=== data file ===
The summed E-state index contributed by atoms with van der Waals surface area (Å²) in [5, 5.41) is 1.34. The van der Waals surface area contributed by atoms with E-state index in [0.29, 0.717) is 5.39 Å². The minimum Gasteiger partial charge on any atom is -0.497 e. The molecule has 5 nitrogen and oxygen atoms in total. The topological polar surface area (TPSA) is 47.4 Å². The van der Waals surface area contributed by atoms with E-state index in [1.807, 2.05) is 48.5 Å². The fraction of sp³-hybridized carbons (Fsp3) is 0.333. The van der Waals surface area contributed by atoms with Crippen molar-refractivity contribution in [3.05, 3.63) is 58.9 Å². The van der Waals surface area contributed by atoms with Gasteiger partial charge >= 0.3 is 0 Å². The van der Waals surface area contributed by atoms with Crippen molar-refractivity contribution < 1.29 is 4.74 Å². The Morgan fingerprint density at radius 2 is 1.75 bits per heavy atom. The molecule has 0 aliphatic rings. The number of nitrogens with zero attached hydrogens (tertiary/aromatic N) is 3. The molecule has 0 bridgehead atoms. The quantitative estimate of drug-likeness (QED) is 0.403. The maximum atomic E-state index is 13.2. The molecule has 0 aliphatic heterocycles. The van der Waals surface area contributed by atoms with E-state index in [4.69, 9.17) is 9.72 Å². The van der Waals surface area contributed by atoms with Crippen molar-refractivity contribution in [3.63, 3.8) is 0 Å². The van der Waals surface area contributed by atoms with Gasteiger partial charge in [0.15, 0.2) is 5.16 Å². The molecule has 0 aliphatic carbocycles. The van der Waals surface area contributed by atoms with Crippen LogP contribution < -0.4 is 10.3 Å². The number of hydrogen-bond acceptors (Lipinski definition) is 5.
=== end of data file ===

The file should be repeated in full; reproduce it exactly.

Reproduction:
The summed E-state index contributed by atoms with van der Waals surface area (Å²) in [5, 5.41) is 1.34. The van der Waals surface area contributed by atoms with E-state index in [0.29, 0.717) is 5.39 Å². The minimum Gasteiger partial charge on any atom is -0.497 e. The molecule has 5 nitrogen and oxygen atoms in total. The topological polar surface area (TPSA) is 47.4 Å². The van der Waals surface area contributed by atoms with E-state index in [1.807, 2.05) is 48.5 Å². The fraction of sp³-hybridized carbons (Fsp3) is 0.333. The van der Waals surface area contributed by atoms with Crippen molar-refractivity contribution in [3.05, 3.63) is 58.9 Å². The van der Waals surface area contributed by atoms with Gasteiger partial charge >= 0.3 is 0 Å². The van der Waals surface area contributed by atoms with Crippen molar-refractivity contribution < 1.29 is 4.74 Å². The Morgan fingerprint density at radius 2 is 1.75 bits per heavy atom. The molecule has 0 aliphatic rings. The number of nitrogens with zero attached hydrogens (tertiary/aromatic N) is 3. The molecule has 0 bridgehead atoms. The quantitative estimate of drug-likeness (QED) is 0.403. The maximum atomic E-state index is 13.2. The molecule has 0 aliphatic heterocycles. The van der Waals surface area contributed by atoms with E-state index in [4.69, 9.17) is 9.72 Å². The van der Waals surface area contributed by atoms with Crippen molar-refractivity contribution in [3.63, 3.8) is 0 Å². The van der Waals surface area contributed by atoms with Gasteiger partial charge in [0.15, 0.2) is 5.16 Å². The molecule has 0 aliphatic carbocycles. The van der Waals surface area contributed by atoms with Crippen LogP contribution < -0.4 is 10.3 Å². The number of hydrogen-bond acceptors (Lipinski definition) is 5.